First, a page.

I advise to absolutely use primary sources to teach difficult topics. I work at a historic site that was the residence of a very controversial political figure at the turn of the century — the ONLY way to set him into context is to literally set him into context. I allow the Senator to “speak for himself” by using his writings and speeches as well as other materials of the time to address topics of racism, disenfranchisement, anti-Catholic sentiment, and so on. By the same token, we have a program on Joel Chandler Harris and absolutely tell the “Brer” stories — a decision that some teachers question. Children (students) are able to comprehend how times, views, and mores have changed if we give them the historic referents and discuss with them the how and the why of history.

  2. Amy W.
    January 13, 2012 at 1:24 pm

    I can see why some educators advise against the use of primary sources which address difficult topics. Teaching difficult topics can yield high emotions. However, I would encourage its use to help students build skills of empathy. Primary sources allow students to understand others’ points of view in a different time and place, separate from their own emotions about the topic in present time.
    Along with all of the other wonderful considerations from the this and past blog posts and comments, I would suggest the importance of dealing with emotions with sensitivity and encourage students’ skills in empathy to understand differing points of view, in the past and today. Also, most of us (teachers) have run out of time when teaching a lesson. When planning to teach with difficult primary sources, it is very important to plan enough time afterwards to allow for such important discussion.

  3. A Karyadi
    January 15, 2012 at 11:59 am

    I’d second the comment about allowing for plenty of time when you plan to introduce controversial material.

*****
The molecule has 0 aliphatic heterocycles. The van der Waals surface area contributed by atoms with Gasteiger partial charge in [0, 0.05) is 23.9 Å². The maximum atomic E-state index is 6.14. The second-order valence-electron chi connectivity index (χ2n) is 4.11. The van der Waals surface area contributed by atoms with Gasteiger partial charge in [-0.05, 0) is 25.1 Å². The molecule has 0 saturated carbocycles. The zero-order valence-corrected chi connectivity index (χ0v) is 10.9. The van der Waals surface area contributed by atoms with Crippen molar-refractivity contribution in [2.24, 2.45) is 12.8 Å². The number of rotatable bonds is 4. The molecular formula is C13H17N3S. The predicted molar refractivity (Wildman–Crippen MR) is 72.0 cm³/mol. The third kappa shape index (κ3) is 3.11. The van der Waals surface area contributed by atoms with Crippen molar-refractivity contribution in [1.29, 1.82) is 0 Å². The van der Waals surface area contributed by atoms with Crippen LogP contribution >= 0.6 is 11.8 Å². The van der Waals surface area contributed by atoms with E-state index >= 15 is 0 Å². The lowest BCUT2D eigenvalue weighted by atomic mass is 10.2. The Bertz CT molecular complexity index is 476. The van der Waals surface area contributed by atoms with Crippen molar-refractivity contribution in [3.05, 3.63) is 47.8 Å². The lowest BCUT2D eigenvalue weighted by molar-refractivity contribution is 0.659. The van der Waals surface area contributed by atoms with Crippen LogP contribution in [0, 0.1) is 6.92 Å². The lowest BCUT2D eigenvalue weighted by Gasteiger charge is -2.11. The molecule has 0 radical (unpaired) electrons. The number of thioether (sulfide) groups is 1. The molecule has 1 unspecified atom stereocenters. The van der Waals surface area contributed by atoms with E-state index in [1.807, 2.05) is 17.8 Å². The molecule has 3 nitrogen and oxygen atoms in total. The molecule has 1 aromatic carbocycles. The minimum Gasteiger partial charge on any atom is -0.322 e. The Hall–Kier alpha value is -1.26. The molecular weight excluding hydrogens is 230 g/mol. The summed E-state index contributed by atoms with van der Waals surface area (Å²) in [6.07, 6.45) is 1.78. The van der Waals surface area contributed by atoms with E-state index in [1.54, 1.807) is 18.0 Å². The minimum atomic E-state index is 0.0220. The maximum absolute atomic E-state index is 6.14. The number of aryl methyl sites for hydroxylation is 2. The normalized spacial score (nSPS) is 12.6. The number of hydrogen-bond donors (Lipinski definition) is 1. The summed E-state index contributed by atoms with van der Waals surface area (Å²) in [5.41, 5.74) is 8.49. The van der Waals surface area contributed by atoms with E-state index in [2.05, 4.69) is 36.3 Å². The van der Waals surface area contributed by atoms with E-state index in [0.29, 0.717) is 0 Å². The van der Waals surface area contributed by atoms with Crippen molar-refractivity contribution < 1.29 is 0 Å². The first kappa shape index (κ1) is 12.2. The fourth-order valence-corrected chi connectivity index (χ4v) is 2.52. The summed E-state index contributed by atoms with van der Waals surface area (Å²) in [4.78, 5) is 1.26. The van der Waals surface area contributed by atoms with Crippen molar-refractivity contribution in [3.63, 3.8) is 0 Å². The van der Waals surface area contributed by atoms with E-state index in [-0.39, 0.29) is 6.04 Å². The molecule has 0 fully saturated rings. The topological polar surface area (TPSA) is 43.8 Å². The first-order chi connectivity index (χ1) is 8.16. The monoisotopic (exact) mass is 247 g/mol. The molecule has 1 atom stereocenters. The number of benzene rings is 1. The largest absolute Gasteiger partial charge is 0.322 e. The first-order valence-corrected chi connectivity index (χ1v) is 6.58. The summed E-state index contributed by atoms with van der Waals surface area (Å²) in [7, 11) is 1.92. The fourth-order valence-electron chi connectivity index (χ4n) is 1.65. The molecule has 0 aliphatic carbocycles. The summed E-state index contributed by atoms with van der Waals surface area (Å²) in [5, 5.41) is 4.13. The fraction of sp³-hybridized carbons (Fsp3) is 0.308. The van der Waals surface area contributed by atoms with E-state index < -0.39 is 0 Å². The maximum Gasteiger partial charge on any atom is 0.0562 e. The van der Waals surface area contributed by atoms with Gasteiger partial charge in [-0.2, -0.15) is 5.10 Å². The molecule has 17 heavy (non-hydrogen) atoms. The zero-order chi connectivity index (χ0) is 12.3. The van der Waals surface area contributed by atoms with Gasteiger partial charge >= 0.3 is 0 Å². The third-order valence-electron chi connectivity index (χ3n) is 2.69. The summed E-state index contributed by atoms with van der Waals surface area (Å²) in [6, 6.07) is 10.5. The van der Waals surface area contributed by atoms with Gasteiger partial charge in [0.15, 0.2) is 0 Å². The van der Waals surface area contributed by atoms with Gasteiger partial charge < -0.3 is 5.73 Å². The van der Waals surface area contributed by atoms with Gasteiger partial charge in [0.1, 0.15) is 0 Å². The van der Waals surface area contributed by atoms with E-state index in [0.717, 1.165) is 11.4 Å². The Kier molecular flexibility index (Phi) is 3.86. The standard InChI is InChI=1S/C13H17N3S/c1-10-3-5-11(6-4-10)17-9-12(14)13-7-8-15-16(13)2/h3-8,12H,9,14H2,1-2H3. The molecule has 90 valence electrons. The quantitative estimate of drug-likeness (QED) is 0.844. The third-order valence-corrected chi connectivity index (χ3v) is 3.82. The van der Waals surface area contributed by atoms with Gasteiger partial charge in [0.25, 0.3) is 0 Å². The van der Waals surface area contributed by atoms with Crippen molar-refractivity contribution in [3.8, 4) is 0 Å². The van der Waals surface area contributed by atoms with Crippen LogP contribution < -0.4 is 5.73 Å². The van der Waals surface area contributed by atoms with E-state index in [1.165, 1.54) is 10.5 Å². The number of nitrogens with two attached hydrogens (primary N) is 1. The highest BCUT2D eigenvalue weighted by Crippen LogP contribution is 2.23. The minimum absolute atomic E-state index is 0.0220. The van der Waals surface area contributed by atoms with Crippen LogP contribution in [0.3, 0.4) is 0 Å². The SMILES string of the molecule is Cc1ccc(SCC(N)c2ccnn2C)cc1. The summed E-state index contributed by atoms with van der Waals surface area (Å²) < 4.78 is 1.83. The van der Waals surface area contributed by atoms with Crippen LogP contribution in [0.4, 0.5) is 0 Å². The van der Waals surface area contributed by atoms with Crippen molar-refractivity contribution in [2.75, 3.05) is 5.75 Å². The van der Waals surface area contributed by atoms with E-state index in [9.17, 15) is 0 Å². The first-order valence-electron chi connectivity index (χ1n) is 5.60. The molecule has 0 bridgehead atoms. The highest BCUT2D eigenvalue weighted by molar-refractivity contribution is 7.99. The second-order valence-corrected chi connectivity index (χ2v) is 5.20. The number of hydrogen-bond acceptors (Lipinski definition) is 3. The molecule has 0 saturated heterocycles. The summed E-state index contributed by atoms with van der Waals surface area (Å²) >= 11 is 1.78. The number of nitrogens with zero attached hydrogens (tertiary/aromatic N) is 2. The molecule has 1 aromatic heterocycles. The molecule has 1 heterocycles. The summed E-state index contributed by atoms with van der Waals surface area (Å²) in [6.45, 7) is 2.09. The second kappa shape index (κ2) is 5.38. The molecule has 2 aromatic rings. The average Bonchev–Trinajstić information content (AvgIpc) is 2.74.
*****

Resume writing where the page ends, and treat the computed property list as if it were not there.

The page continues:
My attitude about teaching controversial subjects was set during my first year of teaching, when the 1992 Los Angeles Riots/Unrest broke out. There was no question that my history classes would go back to studying World War II when school resumed on Monday. To colleagues who avoid controversial topics, I’d merely ask this: if students will leave your classroom agitated, arguing about history, and thinking the material over at home (with any emotion at all in their heads), congratulations. You’ve done a great job as a teacher of a subject too often described as boring.

  4. Brian O’Connell
    January 16, 2012 at 3:08 pm

    Having taught the Holocaust for nearly fifteen years, I can relate to the pitfalls in using primary materials that spark controversy. it is worth the anxiety and the fear of the discusion becoming a little difficult. Perhaps by doing this in the classroom, teaching difficult lessons to students who may not be comfortable with the material, we lay the ground work for future healthy debate on contentious issues later in life

  5. Willodean Sermons
    February 24, 2012 at 12:32 pm

    I am usually to blogging and i actually appreciate your content. The article has actually peaks my interest. I am going to bookmark your site and keep checking for new information.

  6. S chilunbu
    February 3, 2017 at 8:54 am

    I like the coments on teaching deficult topics,learners needs more time to imotionaly get envolved in a subject throuh th use of primary source.thanks for the points.